Was it just our genes, or did our current environment also play a vital role in our personality?
Then what about the past environment? Can we truly forget? Should we remember?
Was our childhood responsible for our sins as an adult, or just an excuse, a very convenient excuse to do what we really want to do?
I could hear proverbial voices again, duly explaining to me why it’s not their fault that they do what they do. It was all because of their fucked up childhood. Mom and Dad made me this way.
Hey, it’s not my fault- I smoke dope because my parents smoked dope. I do drugs because my parents didn’t do drugs, and they were obviously bored by life.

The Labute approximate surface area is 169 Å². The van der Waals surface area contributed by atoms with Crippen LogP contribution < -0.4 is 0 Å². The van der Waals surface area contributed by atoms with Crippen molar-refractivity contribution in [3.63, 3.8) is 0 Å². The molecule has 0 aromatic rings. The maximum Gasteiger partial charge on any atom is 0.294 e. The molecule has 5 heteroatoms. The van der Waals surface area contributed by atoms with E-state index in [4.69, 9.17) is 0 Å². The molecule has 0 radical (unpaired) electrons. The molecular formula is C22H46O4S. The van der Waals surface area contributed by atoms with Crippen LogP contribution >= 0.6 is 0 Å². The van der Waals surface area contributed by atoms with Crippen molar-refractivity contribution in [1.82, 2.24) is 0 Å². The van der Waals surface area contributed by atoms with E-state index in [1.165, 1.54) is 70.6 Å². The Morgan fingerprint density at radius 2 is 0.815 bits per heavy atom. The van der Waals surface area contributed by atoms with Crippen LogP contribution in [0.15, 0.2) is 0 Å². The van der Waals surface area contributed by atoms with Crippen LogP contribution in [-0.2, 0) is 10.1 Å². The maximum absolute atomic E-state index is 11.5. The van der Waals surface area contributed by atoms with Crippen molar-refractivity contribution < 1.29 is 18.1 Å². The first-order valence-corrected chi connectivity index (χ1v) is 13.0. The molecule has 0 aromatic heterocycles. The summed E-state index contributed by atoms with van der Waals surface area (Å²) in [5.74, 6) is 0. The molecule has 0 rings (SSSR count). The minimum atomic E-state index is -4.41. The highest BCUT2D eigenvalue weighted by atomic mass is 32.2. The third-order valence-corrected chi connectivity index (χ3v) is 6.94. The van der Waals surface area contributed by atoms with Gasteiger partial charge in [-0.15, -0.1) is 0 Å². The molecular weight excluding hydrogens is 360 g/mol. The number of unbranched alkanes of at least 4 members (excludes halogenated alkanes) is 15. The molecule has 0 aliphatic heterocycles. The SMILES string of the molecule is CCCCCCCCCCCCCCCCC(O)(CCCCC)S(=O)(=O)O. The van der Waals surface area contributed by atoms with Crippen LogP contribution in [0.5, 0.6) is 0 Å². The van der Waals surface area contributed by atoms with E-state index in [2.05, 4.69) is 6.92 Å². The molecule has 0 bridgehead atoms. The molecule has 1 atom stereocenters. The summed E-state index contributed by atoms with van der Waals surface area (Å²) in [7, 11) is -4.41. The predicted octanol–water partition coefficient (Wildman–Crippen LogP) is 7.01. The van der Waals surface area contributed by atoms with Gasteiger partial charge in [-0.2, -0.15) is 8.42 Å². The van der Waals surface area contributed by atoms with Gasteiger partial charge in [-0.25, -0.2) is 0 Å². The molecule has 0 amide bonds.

I am cold because I didn’t receive enough loving attention as a child. I am affectionate because I never received any affection as a child and I’m hungry as hell.
I drink because my parents drank. I don’t drink because my parents drank and things were more than a bit peculiar at times. And on it goes.
Yes, it’s five o’clock in the morning; do you know where your children are- both spiritually and emotionally?
Had Nana actually been right, or was it just too simple of an explanation? Bad genes indeed.
Helga heard my father’s frustrated attempts at waking the lethargic boy next door and she loudly groaned and quickly turned on her side, covering her head with her pillow.
I chuckled softly at her exaggerated reaction. I gently kissed her exposed shoulder, got up and crept down the back stairs, no longer caring why Mike hated to get up and face the day. I loved mornings.